Francisco Castillo Fajardo, Marquis of Villadarias

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Coat of arms of Charles II of Spain (left) and the Marquis of Villadarias (right) over a gate in the Royal Walls of Ceuta. It is dated in 1699, when Francisco Castillo Fajardo was the Governor of Ceuta.

Francisco Castillo Fajardo, 2nd Marquis of Villadarias (es: Francisco Castillo Fajardo, segundo marqués de Villadarias) (Málaga, 17 December 1642 – 1716), was a Spanish general.

Service record[edit]

Fajardo was the only son of Maria Muñoz y Ruiz and Antonio Arias Castillo Fajardo Maldonado, who was given the title of Marquis of Villadarias as a posthumous award for his other son, who was killed in Flanders in 1690. As it was Fajardo who was the first person to officially use the title when he inherited the honour in 1699.[1]

In 1693 he defended Charleroi unsuccessfully against the French, becoming Capitán General de Guipúzcoa in 1696. In 1698 he defended Oran successfully against the Ottomans. In the same year he became the governor of the small Spanish territory of Ceuta on the north African coast. In 1702 he had to travel across the Straits of Gibraltar to become the captain-general of the southern tip of Iberia known as Andalucia.[1]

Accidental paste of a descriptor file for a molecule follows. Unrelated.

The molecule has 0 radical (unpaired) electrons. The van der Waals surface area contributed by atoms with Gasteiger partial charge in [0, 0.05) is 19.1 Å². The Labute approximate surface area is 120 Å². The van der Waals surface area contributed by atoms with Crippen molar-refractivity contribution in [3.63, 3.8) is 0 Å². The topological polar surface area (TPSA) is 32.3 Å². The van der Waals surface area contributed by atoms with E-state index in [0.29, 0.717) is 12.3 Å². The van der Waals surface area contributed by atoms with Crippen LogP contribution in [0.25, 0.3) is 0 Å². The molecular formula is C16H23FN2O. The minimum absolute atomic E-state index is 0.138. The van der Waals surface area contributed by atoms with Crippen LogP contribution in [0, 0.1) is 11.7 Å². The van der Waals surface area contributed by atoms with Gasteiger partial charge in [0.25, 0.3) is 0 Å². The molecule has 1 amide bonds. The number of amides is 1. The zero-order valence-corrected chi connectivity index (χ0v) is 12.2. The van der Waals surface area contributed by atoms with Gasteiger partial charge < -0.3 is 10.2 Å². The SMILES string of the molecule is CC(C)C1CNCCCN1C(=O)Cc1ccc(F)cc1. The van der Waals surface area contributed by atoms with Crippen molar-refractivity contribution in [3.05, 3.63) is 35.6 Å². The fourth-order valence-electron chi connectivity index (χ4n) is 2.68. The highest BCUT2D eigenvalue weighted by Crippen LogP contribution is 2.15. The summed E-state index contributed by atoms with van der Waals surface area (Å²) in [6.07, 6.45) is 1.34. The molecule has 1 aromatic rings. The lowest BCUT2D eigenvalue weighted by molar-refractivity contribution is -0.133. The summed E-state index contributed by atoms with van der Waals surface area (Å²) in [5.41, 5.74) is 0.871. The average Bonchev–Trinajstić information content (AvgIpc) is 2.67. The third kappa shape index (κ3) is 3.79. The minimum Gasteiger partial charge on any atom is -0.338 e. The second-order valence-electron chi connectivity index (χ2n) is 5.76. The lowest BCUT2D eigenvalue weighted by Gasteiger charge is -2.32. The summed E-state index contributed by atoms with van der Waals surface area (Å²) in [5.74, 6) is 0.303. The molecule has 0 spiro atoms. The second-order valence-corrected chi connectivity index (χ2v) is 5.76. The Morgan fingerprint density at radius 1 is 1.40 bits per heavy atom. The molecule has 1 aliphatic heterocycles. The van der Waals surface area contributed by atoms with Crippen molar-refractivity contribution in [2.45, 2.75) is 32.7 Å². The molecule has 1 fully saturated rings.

In 1702, during the War of the Spanish Succession, he defended Cadiz successfully against a British-Dutch fleet under the command of George Rooke in what was called the Battle of Cadiz.[1] From June to July 1704 he invaded Portugal and conquered Castelo de Vide and Marvão.

During 1704–1705 he tried to recapture Gibraltar from the British-Dutch in the Twelfth Siege of Gibraltar, until he was replaced on 8 February 1705 by the French Marshal de Tessé, who gave up the siege and retired.

In 1710 he was commander of the Bourbon army in Catalonia, where he lost the Battle of Almenar. After this battle he was replaced by the Marquis de Bay. In 1713 he became captain-general of Valencia.[1]

He died in 1716 in Madrid.

References[edit]

  1. ^ a b c d Francisco Arias del Castillo Fajardo y Muñoz Marquès de Villadarias , 11setembre1714.org, accessed 26 March 2013